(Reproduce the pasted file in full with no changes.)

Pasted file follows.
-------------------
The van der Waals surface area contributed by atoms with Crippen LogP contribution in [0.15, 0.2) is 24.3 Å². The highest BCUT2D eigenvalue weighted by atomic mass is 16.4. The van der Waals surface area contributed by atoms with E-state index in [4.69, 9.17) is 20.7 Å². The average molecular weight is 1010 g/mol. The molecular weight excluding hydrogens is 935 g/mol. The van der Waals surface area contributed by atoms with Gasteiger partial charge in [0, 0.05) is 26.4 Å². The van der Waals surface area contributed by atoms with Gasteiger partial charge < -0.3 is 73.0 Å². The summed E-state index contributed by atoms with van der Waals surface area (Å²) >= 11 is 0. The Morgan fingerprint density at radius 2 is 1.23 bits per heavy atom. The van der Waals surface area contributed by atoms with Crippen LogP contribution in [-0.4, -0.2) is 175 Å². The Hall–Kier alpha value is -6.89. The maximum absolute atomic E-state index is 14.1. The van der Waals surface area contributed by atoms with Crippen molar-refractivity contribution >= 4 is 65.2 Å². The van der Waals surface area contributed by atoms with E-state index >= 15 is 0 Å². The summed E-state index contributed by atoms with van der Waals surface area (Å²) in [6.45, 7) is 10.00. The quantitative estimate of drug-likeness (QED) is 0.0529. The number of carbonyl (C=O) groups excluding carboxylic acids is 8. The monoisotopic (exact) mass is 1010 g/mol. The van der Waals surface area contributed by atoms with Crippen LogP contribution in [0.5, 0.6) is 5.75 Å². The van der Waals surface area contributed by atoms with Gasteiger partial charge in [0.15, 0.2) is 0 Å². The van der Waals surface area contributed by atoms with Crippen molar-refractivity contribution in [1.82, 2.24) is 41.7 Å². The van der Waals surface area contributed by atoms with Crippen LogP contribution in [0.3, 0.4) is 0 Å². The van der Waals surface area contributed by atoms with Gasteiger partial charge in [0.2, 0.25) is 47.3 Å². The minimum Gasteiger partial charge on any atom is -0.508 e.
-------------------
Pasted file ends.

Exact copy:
The van der Waals surface area contributed by atoms with Crippen LogP contribution in [0.15, 0.2) is 24.3 Å². The highest BCUT2D eigenvalue weighted by atomic mass is 16.4. The van der Waals surface area contributed by atoms with E-state index in [4.69, 9.17) is 20.7 Å². The average molecular weight is 1010 g/mol. The molecular weight excluding hydrogens is 935 g/mol. The van der Waals surface area contributed by atoms with Gasteiger partial charge in [0, 0.05) is 26.4 Å². The van der Waals surface area contributed by atoms with Gasteiger partial charge < -0.3 is 73.0 Å². The summed E-state index contributed by atoms with van der Waals surface area (Å²) >= 11 is 0. The Morgan fingerprint density at radius 2 is 1.23 bits per heavy atom. The van der Waals surface area contributed by atoms with Crippen LogP contribution in [-0.4, -0.2) is 175 Å². The Hall–Kier alpha value is -6.89. The maximum absolute atomic E-state index is 14.1. The van der Waals surface area contributed by atoms with Crippen molar-refractivity contribution >= 4 is 65.2 Å². The van der Waals surface area contributed by atoms with E-state index >= 15 is 0 Å². The summed E-state index contributed by atoms with van der Waals surface area (Å²) in [6.45, 7) is 10.00. The quantitative estimate of drug-likeness (QED) is 0.0529. The number of carbonyl (C=O) groups excluding carboxylic acids is 8. The monoisotopic (exact) mass is 1010 g/mol. The van der Waals surface area contributed by atoms with Crippen LogP contribution in [0.5, 0.6) is 5.75 Å². The van der Waals surface area contributed by atoms with Gasteiger partial charge in [0.15, 0.2) is 0 Å². The van der Waals surface area contributed by atoms with Crippen molar-refractivity contribution in [1.82, 2.24) is 41.7 Å². The van der Waals surface area contributed by atoms with Crippen LogP contribution in [0.3, 0.4) is 0 Å². The van der Waals surface area contributed by atoms with Gasteiger partial charge in [0.2, 0.25) is 47.3 Å². The minimum Gasteiger partial charge on any atom is -0.508 e.